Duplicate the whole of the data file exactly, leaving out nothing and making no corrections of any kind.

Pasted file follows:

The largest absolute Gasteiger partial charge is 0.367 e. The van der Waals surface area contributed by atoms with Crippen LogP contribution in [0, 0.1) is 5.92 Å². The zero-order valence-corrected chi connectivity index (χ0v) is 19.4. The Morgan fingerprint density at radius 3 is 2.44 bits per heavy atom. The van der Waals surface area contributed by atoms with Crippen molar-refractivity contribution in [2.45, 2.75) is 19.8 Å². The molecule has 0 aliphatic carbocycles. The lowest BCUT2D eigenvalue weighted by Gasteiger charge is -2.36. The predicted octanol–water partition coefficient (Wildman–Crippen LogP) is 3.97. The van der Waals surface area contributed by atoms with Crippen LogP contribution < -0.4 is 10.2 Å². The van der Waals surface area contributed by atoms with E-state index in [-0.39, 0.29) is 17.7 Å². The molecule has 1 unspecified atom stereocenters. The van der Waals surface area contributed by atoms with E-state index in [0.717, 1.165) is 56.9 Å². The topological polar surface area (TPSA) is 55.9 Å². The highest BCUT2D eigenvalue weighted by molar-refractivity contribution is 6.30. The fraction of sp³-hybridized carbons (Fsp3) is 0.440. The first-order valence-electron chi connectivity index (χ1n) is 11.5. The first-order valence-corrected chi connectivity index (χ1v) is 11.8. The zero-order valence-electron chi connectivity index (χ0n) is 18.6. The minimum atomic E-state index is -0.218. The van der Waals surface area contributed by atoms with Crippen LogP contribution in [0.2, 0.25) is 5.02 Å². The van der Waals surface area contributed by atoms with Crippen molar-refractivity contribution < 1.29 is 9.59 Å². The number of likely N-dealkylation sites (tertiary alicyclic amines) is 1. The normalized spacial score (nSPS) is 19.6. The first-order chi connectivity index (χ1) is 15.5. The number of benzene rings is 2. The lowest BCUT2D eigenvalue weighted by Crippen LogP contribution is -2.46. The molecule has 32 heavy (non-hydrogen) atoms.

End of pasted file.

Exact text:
The largest absolute Gasteiger partial charge is 0.367 e. The van der Waals surface area contributed by atoms with Crippen LogP contribution in [0, 0.1) is 5.92 Å². The zero-order valence-corrected chi connectivity index (χ0v) is 19.4. The Morgan fingerprint density at radius 3 is 2.44 bits per heavy atom. The van der Waals surface area contributed by atoms with Crippen molar-refractivity contribution in [2.45, 2.75) is 19.8 Å². The molecule has 0 aliphatic carbocycles. The lowest BCUT2D eigenvalue weighted by Gasteiger charge is -2.36. The predicted octanol–water partition coefficient (Wildman–Crippen LogP) is 3.97. The van der Waals surface area contributed by atoms with Crippen LogP contribution < -0.4 is 10.2 Å². The van der Waals surface area contributed by atoms with E-state index in [-0.39, 0.29) is 17.7 Å². The molecule has 1 unspecified atom stereocenters. The van der Waals surface area contributed by atoms with E-state index in [0.717, 1.165) is 56.9 Å². The topological polar surface area (TPSA) is 55.9 Å². The highest BCUT2D eigenvalue weighted by molar-refractivity contribution is 6.30. The fraction of sp³-hybridized carbons (Fsp3) is 0.440. The first-order valence-electron chi connectivity index (χ1n) is 11.5. The first-order valence-corrected chi connectivity index (χ1v) is 11.8. The zero-order valence-electron chi connectivity index (χ0n) is 18.6. The minimum atomic E-state index is -0.218. The van der Waals surface area contributed by atoms with Crippen LogP contribution in [0.2, 0.25) is 5.02 Å². The van der Waals surface area contributed by atoms with Crippen molar-refractivity contribution < 1.29 is 9.59 Å². The number of likely N-dealkylation sites (tertiary alicyclic amines) is 1. The normalized spacial score (nSPS) is 19.6. The first-order chi connectivity index (χ1) is 15.5. The number of benzene rings is 2. The lowest BCUT2D eigenvalue weighted by Crippen LogP contribution is -2.46. The molecule has 32 heavy (non-hydrogen) atoms.